effects of these symptoms are not entirely consistent with
the medical evidence and other evidence in the record for
reasons explained in this decision.” (R. 28). The ALJ
didn't say what symptoms or limiting effects Ms.
Bancolita was alleging. (R. 28-29).
then noted that treatment had been routine and conservative,
and summarized the medical evidence. (R. 28-29). She said she
gave little weight to a statement from Ms. Bancolita's
daughter because she was not a medical professional or
impartial third party. (R. 29). She gave some weight to the
opinions from state agency consultants, saying that she felt
Ms. Bancolita was a bit more limited in gross manipulation.
(R. 28). She gave no weight to the opinion from Ms.
Bancolita's treating psychiatrist that Ms. Bancolita was
disabled due to depression because treatment did not begin
until after the expiration of Ms. Bancolita's insured
status and the doctor's records did not show abnormal
behavior. (R. 29). And, finally, the ALJ gave little weight
to the opinion of Ms. Bancolita's treating physician
because it did not cite to the medical record, did not
indicate when Ms. Bancolita's insulin-dependence began,
and did not jibe with treatment records. (R. 29). For
example, the ALJ didn't believe Ms. Bancolita would need
to lie down for three hours during the day because there was
no “indication of her needing home health care or
nursing home placement.” (R. 29).
then found that Ms. Bancolita could not perform her past work
cleaning airplane cabins because it had been medium work and
was now beyond her capacity for a limited range of light
work. (R. 29). As an individual closely approaching advanced
age, with a high school education, and no transferable job
skills, Ms. Bancolita would be found “not
disabled” under the Medical Vocational Guidelines if
she had the capacity for a full range of light work. (R. 30).
As she did not, the ALJ instead relied on the testimony of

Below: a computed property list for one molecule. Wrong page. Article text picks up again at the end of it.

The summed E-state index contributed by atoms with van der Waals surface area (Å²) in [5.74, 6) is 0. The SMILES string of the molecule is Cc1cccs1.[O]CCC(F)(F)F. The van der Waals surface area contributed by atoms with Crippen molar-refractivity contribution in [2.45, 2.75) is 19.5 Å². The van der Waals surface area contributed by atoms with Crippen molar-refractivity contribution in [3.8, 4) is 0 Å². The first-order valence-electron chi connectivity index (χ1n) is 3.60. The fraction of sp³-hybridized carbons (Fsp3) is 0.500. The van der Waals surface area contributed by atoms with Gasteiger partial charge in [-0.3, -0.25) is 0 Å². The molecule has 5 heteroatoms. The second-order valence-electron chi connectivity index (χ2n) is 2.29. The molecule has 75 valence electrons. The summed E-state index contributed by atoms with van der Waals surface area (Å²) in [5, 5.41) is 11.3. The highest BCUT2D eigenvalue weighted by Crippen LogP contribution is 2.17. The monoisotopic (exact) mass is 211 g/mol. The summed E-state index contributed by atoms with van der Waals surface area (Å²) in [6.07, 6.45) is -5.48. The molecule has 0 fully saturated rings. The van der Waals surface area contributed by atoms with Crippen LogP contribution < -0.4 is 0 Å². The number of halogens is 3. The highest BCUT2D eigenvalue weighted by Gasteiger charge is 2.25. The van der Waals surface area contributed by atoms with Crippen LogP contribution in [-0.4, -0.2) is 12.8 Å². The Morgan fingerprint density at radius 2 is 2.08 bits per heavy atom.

the vocational expert that Ms. Bancolita could still perform
jobs like bakery line worker, fruit distributor, and dealer
accounts investigator. (R. 30). Accordingly, the ALJ
concluded that Ms. Bancolita was not disabled and not
entitled to DIB under the Social Security Act. (R. 31).
ALJ's decision is supported by substantial evidence, the
court on judicial review must uphold that decision even if
the court might have decided the case differently in the
first instance. See 42 U.S.C. § 405(g). Substantial
evidence is “such relevant evidence as a reasonable
mind might accept as adequate to support a conclusion.”
Richardson v. Perales, 402 U.S. 389, 401 (1971);
Beardsley v. Colvin, 758 F.3d 834, 836 (7th Cir.
2014). To determine whether substantial evidence exists, the
court reviews the record as a whole but does not attempt to
substitute its judgment for the ALJ's by reweighing the
evidence, resolving material conflicts, or reconsidering
facts or the credibility of witnesses. Beardsley,
758 F.3d at 837. “Where conflicting evidence allows
reasonable minds to differ as to whether a claimant is
entitled to benefits, ” the court must defer to the
Commissioner's resolution of that conflict. Binion v.
Chater, 108 F.3d 780, 782 (7th Cir.1997); Schloesser
v. Berryhill, 870 F.3d 712, 717 (7th Cir. 2017)
the Seventh Circuit, the ALJ also has an obligation to build
an accurate and logical bridge between the evidence and the
result to afford the claimant meaningful judicial review of
the administrative findings. Varga v. Colvin, 794
F.3d 809, 813 (7th Cir. 2015); O'Connor-Spinner v.